Several scaffolds are currently studied due to their great advantage to assure a 3D support for cells proliferation and differentiation. Their characteristics (porosity, degradability, mechanical properties, and surface chemistry) significantly influence the final success of the biomaterial. In an ideal situation, a scaffold used in BTE should have optimized properties to ensure cell growth, nutrients and metabolic waste transport, a degradation rate that match with the regeneration rate of the bone, and mechanical properties similar to those of the surrounding tissue at the affected site. Moreover, the cells should be able to attach, proliferate, and differentiate into and onto the scaffold (Tajbakhsh and Hajiali, 2017, Turnbull et al., 2018).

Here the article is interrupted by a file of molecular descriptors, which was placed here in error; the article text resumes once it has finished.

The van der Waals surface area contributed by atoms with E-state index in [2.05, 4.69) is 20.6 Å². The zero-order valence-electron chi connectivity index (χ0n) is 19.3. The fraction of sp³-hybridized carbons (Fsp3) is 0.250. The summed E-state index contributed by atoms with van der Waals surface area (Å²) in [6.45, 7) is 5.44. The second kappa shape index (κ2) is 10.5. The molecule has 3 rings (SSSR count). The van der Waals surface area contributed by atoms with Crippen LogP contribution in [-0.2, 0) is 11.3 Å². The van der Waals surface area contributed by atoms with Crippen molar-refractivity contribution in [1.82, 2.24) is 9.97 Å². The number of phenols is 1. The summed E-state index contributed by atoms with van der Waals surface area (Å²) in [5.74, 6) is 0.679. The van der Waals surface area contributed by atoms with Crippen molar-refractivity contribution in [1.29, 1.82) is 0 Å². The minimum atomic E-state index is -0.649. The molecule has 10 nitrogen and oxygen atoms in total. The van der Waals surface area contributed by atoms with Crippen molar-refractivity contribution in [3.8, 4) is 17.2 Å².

Unfortunately, it is not possible to check all these criteria, but new scientific outcomes revealed that several biomaterials should be considered for pre-clinical and clinical tests due to their promising in vitro and in vivo results. Polymeric and ceramic-based biomaterials are studied for their potential in BTE. A new tendency regarding the use of natural substances is observed in the scientific field. In this review, new scientific results regarding chitosan, alginate and gelatin-based biocomposites for BTE will be presented.

2. BONE TISSUE ENGINEERING
As mentioned above, the classical treatments for bone tissue injuries/damages have many disadvantages. Therefore, BTE received great attention in the last years. Scientific researchers have studied many biomaterials, along with a variety of synthesis methods, in order to achieve as many as possible of the required properties for bone tissue replacement materials (Turnbull et al., 2018, Tajbakhsh and Hajiali, 2017).